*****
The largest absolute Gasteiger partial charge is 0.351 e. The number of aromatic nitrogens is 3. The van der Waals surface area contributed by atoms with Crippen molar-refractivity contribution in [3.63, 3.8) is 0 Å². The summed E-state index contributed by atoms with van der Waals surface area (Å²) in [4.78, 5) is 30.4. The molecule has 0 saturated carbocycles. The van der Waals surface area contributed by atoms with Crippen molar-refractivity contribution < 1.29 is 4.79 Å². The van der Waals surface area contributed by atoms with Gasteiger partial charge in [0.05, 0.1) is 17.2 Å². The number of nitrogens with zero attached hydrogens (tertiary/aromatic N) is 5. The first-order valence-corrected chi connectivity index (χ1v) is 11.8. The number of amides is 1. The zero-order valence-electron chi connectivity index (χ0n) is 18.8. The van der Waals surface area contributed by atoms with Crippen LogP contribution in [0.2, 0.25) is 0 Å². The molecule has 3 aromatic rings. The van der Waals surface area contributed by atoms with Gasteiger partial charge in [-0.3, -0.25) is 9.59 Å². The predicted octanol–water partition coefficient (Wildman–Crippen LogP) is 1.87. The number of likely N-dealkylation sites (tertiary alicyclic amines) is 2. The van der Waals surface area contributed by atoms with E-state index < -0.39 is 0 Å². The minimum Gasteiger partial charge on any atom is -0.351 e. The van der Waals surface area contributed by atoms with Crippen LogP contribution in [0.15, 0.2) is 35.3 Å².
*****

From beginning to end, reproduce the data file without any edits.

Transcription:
The largest absolute Gasteiger partial charge is 0.351 e. The number of aromatic nitrogens is 3. The van der Waals surface area contributed by atoms with Crippen molar-refractivity contribution in [3.63, 3.8) is 0 Å². The summed E-state index contributed by atoms with van der Waals surface area (Å²) in [4.78, 5) is 30.4. The molecule has 0 saturated carbocycles. The van der Waals surface area contributed by atoms with Crippen molar-refractivity contribution < 1.29 is 4.79 Å². The van der Waals surface area contributed by atoms with Gasteiger partial charge in [0.05, 0.1) is 17.2 Å². The number of nitrogens with zero attached hydrogens (tertiary/aromatic N) is 5. The first-order valence-corrected chi connectivity index (χ1v) is 11.8. The number of amides is 1. The zero-order valence-electron chi connectivity index (χ0n) is 18.8. The van der Waals surface area contributed by atoms with Crippen LogP contribution in [0.2, 0.25) is 0 Å². The molecule has 3 aromatic rings. The van der Waals surface area contributed by atoms with Gasteiger partial charge in [-0.3, -0.25) is 9.59 Å². The predicted octanol–water partition coefficient (Wildman–Crippen LogP) is 1.87. The number of likely N-dealkylation sites (tertiary alicyclic amines) is 2. The van der Waals surface area contributed by atoms with E-state index < -0.39 is 0 Å². The minimum Gasteiger partial charge on any atom is -0.351 e. The van der Waals surface area contributed by atoms with Crippen LogP contribution in [0.15, 0.2) is 35.3 Å².